Who are we?
Jakki Cowley and Sue Lee set up Empowerment Matters in 2012, having extensive experience as advocates, including Independent Mental Capacity Advocacy and in-depth knowledge and experience of the Mental Capacity Act 2005 and its practical application.
We believe that people have a right to be involved in and at the heart of decisions that affect their lives and are committed to empowering and promoting the rights of individuals affected by the Mental Capacity Act.
Our work promotes and supports best practice across health, social care and advocacy sectors through the provision of information, training, resources, workshops and consultancy. We have the knowledge and expertise which will enable organisations seeking to ensure they are fulfilling their requirements and responsibilities under the MCA and the Deprivation of Liberty Safeguards (DoLS) to find practical solutions. Our courses also support Family Carers to understand the implications of the Mental Capacity Act for them and their family member.
We aim to provide up to date, high quality, Mental Capacity Act/DoLs advocacy, training, information and resources.
Our specialist areas of work are:
- Mental Capacity Act/DoLs training delivered in-house to staff and tailored to the needs of your organisation
- Workshops for Family Carers on the Mental Capacity Act/DoLS
- All types of Advocacy Training including Non Instructed Advocacy
- IMCA and IMHA professional development
- Advocacy case support/external supervision for advocates
- Advocacy provision for those in PDOC or who have dementia
- Mental Capacity Act/advocacy research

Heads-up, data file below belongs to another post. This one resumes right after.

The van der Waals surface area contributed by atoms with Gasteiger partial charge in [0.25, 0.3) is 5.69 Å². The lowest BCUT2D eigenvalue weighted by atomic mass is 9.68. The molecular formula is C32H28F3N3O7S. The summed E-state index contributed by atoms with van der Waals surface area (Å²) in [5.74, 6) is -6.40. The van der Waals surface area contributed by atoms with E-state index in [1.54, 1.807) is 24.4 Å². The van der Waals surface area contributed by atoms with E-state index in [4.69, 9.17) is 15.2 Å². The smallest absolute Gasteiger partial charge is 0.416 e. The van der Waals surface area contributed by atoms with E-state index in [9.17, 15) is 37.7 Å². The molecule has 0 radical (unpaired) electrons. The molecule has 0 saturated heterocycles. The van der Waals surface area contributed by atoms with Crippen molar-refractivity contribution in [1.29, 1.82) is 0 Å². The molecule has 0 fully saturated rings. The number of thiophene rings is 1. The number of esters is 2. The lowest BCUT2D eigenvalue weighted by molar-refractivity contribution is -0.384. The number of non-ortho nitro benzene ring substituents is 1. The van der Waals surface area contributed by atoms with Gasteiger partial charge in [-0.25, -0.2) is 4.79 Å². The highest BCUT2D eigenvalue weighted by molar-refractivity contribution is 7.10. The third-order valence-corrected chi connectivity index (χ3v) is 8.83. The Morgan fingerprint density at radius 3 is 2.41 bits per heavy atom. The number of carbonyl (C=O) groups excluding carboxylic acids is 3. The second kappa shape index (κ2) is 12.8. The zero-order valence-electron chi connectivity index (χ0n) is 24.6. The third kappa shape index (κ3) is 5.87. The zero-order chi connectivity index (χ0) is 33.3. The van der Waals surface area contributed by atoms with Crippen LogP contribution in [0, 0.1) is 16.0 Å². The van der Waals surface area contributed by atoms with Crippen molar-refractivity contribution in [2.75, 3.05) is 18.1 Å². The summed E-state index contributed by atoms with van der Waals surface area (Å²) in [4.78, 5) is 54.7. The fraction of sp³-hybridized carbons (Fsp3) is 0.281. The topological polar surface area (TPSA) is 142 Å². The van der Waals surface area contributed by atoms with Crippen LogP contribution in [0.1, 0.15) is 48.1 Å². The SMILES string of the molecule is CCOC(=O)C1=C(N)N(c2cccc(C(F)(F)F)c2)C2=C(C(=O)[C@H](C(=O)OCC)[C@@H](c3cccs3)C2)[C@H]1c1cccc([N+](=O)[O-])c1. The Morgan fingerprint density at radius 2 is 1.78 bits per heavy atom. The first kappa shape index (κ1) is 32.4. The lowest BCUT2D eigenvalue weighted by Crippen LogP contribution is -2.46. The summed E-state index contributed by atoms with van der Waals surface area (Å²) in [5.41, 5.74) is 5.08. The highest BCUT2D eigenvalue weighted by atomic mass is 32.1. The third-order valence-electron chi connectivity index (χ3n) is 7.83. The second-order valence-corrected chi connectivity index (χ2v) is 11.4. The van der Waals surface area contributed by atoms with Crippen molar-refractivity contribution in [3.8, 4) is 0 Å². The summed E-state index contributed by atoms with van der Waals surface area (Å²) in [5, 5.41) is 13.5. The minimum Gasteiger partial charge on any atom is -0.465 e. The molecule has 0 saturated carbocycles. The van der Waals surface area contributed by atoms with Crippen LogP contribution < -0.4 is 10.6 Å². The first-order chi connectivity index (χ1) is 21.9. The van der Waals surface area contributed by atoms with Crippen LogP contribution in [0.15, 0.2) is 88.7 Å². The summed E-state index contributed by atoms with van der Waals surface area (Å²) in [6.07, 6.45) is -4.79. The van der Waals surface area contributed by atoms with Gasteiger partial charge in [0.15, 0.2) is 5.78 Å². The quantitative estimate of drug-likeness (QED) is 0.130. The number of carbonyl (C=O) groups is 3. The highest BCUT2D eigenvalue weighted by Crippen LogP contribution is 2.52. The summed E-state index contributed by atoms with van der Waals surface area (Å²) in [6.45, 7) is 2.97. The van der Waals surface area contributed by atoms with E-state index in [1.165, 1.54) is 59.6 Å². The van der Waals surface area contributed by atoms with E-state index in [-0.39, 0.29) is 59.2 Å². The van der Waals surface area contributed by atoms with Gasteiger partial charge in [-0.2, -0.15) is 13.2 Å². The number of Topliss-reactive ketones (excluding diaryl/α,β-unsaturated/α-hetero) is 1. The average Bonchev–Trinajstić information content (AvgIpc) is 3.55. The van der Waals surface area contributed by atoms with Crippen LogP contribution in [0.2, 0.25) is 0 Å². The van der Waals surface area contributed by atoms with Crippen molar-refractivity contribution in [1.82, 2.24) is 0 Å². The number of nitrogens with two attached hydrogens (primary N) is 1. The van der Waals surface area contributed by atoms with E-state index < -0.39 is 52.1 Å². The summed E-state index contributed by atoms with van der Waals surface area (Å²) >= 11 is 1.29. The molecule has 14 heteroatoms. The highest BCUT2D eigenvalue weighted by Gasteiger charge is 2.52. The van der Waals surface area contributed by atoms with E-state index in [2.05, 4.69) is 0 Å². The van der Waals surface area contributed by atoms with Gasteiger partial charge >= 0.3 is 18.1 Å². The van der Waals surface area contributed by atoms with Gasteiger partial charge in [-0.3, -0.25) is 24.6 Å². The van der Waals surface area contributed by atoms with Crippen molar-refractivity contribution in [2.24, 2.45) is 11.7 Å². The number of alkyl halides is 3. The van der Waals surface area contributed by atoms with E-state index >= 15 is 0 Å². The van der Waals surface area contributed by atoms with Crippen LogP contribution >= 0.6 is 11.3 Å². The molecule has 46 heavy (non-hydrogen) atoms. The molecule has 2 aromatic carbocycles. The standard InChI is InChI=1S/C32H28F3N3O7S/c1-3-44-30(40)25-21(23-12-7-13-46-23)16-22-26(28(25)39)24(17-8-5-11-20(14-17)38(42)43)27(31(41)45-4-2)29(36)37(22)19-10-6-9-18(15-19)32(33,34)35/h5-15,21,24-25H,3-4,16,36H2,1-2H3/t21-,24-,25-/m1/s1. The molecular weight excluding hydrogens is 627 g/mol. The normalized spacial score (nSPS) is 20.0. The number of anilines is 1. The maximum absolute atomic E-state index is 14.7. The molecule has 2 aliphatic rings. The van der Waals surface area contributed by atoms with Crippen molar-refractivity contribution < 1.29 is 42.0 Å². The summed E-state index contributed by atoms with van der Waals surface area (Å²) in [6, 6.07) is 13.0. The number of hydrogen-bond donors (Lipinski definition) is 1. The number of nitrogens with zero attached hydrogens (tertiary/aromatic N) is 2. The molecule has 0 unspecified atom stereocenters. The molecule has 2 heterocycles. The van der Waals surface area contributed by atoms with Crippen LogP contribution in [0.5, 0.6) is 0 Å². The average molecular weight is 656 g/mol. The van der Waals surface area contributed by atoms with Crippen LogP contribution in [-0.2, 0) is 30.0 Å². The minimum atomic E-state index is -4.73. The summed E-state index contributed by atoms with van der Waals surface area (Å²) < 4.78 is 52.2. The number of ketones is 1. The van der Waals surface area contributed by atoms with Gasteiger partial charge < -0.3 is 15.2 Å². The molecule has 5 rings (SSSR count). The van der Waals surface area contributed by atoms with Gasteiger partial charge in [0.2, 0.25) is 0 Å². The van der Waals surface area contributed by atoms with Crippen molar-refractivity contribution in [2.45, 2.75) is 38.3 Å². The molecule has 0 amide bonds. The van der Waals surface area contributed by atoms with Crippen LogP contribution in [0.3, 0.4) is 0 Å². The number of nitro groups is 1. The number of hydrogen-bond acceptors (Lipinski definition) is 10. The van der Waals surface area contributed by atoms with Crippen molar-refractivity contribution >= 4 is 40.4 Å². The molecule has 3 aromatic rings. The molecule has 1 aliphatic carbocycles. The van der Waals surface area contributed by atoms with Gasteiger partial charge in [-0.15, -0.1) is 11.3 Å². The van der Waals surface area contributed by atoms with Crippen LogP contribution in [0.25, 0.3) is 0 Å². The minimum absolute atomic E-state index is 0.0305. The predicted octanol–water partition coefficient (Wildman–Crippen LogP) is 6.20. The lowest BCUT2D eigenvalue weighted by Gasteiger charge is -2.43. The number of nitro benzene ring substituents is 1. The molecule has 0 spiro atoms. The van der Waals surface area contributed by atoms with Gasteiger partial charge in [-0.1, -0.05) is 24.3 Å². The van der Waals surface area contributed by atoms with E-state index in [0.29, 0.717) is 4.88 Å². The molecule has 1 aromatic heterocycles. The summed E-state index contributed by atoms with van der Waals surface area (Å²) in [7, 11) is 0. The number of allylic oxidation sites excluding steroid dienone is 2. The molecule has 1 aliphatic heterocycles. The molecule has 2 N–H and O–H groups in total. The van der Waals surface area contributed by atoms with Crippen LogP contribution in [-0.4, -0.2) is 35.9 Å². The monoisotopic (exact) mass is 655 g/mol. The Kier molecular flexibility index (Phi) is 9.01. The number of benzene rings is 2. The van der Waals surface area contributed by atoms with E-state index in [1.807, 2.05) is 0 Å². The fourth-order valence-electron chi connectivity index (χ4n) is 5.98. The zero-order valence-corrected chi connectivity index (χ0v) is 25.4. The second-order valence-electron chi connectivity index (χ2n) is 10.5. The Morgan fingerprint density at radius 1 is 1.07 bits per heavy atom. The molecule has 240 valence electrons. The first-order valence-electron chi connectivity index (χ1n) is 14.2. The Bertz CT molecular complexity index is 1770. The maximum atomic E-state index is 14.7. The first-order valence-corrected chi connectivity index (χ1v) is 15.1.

- Development of quality free resources on advocacy and the MCA
- IMCA Conferences
New resource for practitioners to support effective challenge
Empowerment Matters worked with VoiceAbility to produce a new Practice Guide for challenging decisions or actions with or on behalf of individuals involved with social care and health services.
The first of its kind, this Guidance provides comprehensive information to support advocates and professionals to decide on the most appropriate route to take to challenge decisions based on the person’s views and situation. This guide will help advocates to develop a ‘tool-kit’ of different approaches in order to get the best possible outcome for people.
The full Guidance can be downloaded here: Guidance on Challenging Decisions – July 2015
The Guidance provides detailed information on the spectrum of methods to resolve issues including:
- Taking an informal approach to challenge; when this is most appropriate and the skills required to be effective, including negotiating and influencing;
- Formal routes to challenge; under the Mental Capacity Act 2005; Mental Health Act 1983; and Care Act 2014 as well as formal complaints processes and judicial review.
The Guide will be helpful to advocates, family members and others who often take on the crucial role of supporting people to raise their own concerns, or challenging decisions on their behalf, were necessary. It provides essential reference materials, case examples and references to relevant Articles with Acts and Statutory Guidance and aims to increase the knowledge and confidence of those challenging decisions in often very complex situations.
The Guide was commissioned by VoiceAbility, written by Empowerment Matters with legal advice from Irwin Mitchell LLP and substantial guidance and input from advocates at VoiceAbility.